In an information-rich world, the wealth of information means a dearth of something else: a scarcity of whatever it is that information consumes. What information consumes is rather obvious: it consumes the attention of its recipients. Hence a wealth of information creates a poverty of attention and a need to allocate that attention efficiently among the overabundance of information sources that might consume it.
Creating a life that reflects your values and satisfies your soul is a rare achievement. In a culture that relentlessly promotes avarice and excess as the good life, a person happy doing his own work is usually considered an eccentric, if not a subversive. Ambition is only understood if it’s to rise to the top of some imaginary ladder of success. Someone who takes an undemanding job because it affords him the time to pursue other interests and activities is considered a flake. A person who abandons a career in order to stay home and raise children is considered not to be living up to his potential. As if a job title and salary are the sole measure of human worth. You’ll be told in a hundred ways, some subtle and some not, to keep climbing and never be satisfied with where you are, who you are, and what you’re doing. There are a million ways to sell yourself out and I guarantee you’ll hear about them. To invent your own life’s meaning is not easy, but it’s still allowed, and I think you’ll be happier for the trouble.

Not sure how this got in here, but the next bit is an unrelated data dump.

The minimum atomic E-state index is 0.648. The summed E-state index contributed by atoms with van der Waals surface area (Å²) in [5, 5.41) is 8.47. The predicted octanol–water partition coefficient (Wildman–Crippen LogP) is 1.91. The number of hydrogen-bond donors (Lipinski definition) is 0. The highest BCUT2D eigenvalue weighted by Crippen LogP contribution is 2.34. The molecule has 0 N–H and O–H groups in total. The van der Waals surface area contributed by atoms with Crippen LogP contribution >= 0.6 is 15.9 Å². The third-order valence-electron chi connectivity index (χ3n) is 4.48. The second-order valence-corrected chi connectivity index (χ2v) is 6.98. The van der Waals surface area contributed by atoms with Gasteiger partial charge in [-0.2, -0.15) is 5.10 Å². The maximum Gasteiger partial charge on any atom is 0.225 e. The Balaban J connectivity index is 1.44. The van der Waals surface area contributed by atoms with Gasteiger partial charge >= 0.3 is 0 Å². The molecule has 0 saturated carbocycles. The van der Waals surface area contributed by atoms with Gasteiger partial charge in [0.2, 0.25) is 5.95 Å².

Source: A Cartoonist’s Advice
Are you telling me that, unbeknownst to a bunch of American citizens, that companies like Equifax are actually having signs out on their personal information and using it and making money off of it, unbeknownst to the average American?
The law of continued failure is the rule that says that if your country is incompetent enough to use a plaintext 9-numeric-digit password on all of your bank accounts and credit applications, your country is not competent enough to correct course after the next disaster in which a hundred million passwords are revealed. A civilization competent enough to correct course in response to that prod, to react to it the way you’d want them to react, is competent enough not to make the mistake in the first place. When a system fails massively and obviously, rather than subtly and at the very edges of competence, the next prod is not going to cause the system to suddenly snap into doing things intelligently.
Work has no inherent value: what matters is the results. The problems solved, the value created, this is what you’re trying to maximize.